Wednesday, December 19, 2018

Dome Project - Mott Miniature Workshop Manual & Lithograph Dollhouse

This is the last installment of the "Dome Project".  This entire year, a total of 8 blogs for 2018, has been dedicated to tutorials from the two sided "Dome of My Own" club project - another SAM (Society of American Miniaturists) day long project (see links to join).  Next time (2019) I will have a new project to describe.

1/144 Scale dollhouse, “Patricia House” and Book Review, Mott Miniature Workshop Manual

This 1/144 scale dollhouse was a project found in the Mott’s Miniature Manual.  It isn't open in the back, and there are no furnishings, very simple and fit the need I had for being viewable from both sides of the window. 

A little about the Mott Miniature Workshop Manual.  I recommend this book for anyone who likes to build and wants to learn a lot of techniques.  It is a wonderful old book chock full of awesome, unique scratch-built furniture projects.  My copy was published in 1978 but I know there are newer versions out there.  There are no photos of finished projects, except for those on the cover but there are very nice diagrams and patterns along with instructions and nicely printed brightly colored graphics for decoupaging several of the pieces.  Some projects are more involved and require some un-common woodworking techniques (such as lathe-turning and scratch made cabriole legs).  Among the projects is a French Harpsichord (with strings and lovely graphics to decoupage).  If you happen to find a copy, make sure all of the graphics at the end of the book are un-cut.  I photo-copied the graphic for the little dollhouse so I wouldn’t have to cut it out of my book.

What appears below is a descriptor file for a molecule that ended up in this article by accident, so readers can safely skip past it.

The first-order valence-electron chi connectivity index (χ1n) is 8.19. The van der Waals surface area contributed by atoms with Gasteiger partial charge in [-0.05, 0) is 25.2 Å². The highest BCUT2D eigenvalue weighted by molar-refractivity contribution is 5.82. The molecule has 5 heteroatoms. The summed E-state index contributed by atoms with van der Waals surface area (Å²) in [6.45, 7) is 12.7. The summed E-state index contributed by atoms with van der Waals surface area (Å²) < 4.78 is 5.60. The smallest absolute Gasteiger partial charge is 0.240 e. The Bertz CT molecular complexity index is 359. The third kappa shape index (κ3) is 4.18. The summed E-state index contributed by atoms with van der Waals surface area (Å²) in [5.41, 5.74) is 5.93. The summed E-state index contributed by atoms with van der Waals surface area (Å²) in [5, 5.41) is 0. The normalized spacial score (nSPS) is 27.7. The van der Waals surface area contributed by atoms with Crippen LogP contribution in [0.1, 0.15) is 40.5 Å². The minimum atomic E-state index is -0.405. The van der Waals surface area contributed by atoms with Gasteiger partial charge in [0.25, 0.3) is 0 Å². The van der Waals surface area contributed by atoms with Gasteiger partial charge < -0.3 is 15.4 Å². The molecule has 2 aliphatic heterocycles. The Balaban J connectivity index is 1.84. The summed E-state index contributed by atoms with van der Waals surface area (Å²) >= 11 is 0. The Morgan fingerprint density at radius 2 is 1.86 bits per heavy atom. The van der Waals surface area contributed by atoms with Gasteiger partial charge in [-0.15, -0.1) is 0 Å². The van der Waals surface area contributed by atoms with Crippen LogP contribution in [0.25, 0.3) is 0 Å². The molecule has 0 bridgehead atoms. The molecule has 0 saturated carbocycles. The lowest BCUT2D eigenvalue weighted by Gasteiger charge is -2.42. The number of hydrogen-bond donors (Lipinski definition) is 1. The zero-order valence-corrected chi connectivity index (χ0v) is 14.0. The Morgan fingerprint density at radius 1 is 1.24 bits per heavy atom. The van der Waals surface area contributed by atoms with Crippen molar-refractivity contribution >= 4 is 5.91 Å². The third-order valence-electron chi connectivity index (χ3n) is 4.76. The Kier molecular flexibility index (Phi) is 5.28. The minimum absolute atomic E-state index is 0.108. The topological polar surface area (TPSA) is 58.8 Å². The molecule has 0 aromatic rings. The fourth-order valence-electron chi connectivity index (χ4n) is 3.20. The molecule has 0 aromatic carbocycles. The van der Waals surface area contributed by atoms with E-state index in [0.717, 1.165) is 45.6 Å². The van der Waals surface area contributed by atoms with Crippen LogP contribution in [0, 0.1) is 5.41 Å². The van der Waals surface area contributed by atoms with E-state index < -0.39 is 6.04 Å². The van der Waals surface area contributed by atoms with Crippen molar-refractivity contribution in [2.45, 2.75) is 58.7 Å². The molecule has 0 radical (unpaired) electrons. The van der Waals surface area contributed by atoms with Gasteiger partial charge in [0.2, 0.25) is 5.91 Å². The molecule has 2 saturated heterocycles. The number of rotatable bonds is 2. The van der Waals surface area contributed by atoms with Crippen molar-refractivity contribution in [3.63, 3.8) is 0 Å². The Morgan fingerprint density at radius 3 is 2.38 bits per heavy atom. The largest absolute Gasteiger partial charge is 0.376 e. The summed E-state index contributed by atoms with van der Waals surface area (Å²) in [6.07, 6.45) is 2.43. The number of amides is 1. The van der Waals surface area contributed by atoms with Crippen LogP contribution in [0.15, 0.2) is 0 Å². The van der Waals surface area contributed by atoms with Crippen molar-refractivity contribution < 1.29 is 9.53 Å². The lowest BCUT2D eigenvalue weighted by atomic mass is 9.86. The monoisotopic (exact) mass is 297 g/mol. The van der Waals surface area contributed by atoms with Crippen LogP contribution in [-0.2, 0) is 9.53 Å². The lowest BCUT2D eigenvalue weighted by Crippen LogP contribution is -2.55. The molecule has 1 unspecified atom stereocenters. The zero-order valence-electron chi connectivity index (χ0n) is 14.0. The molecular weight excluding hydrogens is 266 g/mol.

The little dollhouse is called “Patricia House”.   Instructions start on page 193 and the graphics for it are all found at the end of the book.  Most parts are cut out of 1/16th inch thick basswood to which the graphics are applied.  I left off the 'tower' on the left side so it would fit on the window sill (see diagram below):

I will warn you that I had to read through the instructions a few times and mark the pattern pieces so I could understand it.  There were more little pieces than I anticipated.  Here is what the original graphic looks like in the book (section marked “10-B” in photo).

I modified the dollhouse to be shallower to fit in the window sill (photo below, I used only the narrow portion of the side pieces).  I also eliminated the “tower” section (since it was too wide) and the porch posts since the back of the love seat would interfere with them.

For my final step, I added some gold highlights with a fine paint pen to the scrolly sections of the dormer and door and window frames.  I think it turned out kind of cute, something like those old Bliss litho type houses.

A Little Bit About the Other Items in this side of the dome:
Settee / Love Seat – this was made in a workshop taught by Jeffrey Steele back in (eighties?). 
Draperies, shelf niche cutouts – see links to my January (shelf niche) and April 2018 (draperies) blogs.

Dolls on shelves – Three of the four are by Angel Children.  The one with the little bed was a recent show purchase by Almundena Gonzalez.